Guide to Six Nations grounds
We take a look at the stadiums that will be hosting matches during this season's RBS 6 Nations:
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TWICKENHAM - LONDON
A capacity of 82,000 identifies the home of England as the world's largest rugby-dedicated venue and the nation's second-largest stadium behind Wembley. When England are winning there are few more rousing places to be - witness the atmosphere against New Zealand last autumn for example - but long spells of quiet can often dampen the occasion. Travelling there can be hellish as the roads become gridlocked while the all-too-infrequent rail service can see trains become horribly overcrowded.
STADE DE FRANCE - PARIS
Just pipped by Twickenham in capacity terms, the 81,338 seater Stade de France was built for the 1998 football World Cup and remains an impressive sight within the unwelcoming district of Saint-Denis, where it is inadvisable to linger after dark. Seasoned Les Bleus supporters still yearn for the more gladiatorial Parc des Princes, the previous home of French rugby, not least because of some poor results at the Stade de France.
AVIVA STADIUM - DUBLIN
Ever since returning to their revamped home, Ireland have spoken of the need to turn Aviva Stadium into a fortress but it has proved an uncomfortable relationship so far after losing seven of their 13 games there. A superb, modern venue, the 51,700 ground is among the finest rugby stadia in the world and access is relatively painless partly thanks to the battalions of available taxis. The atmosphere can be eerily silent, however, and contrast markedly with the noise generated at Irish provincial games.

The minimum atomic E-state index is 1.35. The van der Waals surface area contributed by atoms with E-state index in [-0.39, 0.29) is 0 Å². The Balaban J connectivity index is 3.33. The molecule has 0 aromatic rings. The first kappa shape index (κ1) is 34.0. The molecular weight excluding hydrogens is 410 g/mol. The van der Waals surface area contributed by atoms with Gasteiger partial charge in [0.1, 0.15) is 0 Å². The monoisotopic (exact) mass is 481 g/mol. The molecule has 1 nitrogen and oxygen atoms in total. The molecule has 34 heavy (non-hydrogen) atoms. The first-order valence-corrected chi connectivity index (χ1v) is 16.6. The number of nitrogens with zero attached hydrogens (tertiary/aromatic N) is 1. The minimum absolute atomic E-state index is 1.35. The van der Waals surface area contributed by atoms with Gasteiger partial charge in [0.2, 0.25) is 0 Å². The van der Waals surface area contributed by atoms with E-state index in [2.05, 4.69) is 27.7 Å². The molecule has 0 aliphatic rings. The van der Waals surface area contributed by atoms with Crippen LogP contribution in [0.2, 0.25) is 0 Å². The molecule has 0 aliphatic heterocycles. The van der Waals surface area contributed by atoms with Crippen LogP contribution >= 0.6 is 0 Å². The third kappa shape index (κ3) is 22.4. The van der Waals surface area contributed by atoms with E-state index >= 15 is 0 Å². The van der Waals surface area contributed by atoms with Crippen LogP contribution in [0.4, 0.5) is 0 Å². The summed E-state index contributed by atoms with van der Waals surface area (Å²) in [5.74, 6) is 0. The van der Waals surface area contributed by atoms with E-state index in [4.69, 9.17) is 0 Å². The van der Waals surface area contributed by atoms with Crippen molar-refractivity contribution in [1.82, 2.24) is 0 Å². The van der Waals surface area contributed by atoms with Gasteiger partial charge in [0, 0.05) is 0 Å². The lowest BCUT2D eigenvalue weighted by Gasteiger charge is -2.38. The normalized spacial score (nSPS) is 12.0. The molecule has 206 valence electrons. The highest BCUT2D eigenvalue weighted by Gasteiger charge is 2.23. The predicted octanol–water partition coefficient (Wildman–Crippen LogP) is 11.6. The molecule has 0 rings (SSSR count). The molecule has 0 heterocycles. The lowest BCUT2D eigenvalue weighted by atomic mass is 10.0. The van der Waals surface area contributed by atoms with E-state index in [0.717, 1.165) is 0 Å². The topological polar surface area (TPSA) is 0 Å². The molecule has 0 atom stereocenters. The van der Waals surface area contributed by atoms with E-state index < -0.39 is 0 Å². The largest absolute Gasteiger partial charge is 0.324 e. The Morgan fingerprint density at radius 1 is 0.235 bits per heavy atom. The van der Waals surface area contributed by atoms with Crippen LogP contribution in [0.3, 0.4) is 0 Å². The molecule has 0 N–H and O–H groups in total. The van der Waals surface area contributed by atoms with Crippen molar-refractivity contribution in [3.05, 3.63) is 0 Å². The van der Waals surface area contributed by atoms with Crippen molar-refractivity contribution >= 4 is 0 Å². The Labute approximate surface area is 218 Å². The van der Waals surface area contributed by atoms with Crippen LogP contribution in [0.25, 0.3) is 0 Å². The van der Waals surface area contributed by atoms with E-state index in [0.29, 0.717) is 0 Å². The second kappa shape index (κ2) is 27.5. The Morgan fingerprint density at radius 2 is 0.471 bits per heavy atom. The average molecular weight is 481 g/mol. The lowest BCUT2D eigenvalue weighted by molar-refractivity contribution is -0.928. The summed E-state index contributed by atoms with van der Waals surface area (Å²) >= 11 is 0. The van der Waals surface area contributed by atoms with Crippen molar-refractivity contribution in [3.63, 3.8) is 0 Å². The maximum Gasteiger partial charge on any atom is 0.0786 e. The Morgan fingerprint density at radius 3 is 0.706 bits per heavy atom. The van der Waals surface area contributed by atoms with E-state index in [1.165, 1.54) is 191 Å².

STADIO OLIMPICO - ROME
Italian rugby has a new home while work continues on the Stadio Flaminio, with the 82,000 capacity Stadio Olimpico proving a superb addition to the list of Six Nations stadia. More traditionally known as the home of Lazio and Roma football clubs, it is one of Italy's most cherished sporting venues and was home to the 1960 Rome Olympics. A running track surrounds the pitch and this affects the atmosphere.
MURRAYFIELD - EDINBURGH
The declining fortunes of Scottish rugby are evident at Murrayfield, where a dwindling number of spectators turn out to watch a team that has suffered like no other amid the transition to professionalism. Located in the west of the Scottish capital, the superb 67,130 stadium is capable of generating some rousing atmospheres - if only those attending were given something to celebrate on a regular basis once again.
MILLENNIUM STADIUM - CARDIFF
The finest rugby stadium in the world? An argument could certainly be made for what many regard as the jewel in the Six Nations' crown. Brilliantly designed and situated in the heart of Cardiff, it is a spectacular centre-piece for Welsh rugby that can take noise levels to a new dimension. When Wales are firing, it becomes an inspiring venue. The only negative is the difficulty getting out of the city - by car or train - after a match.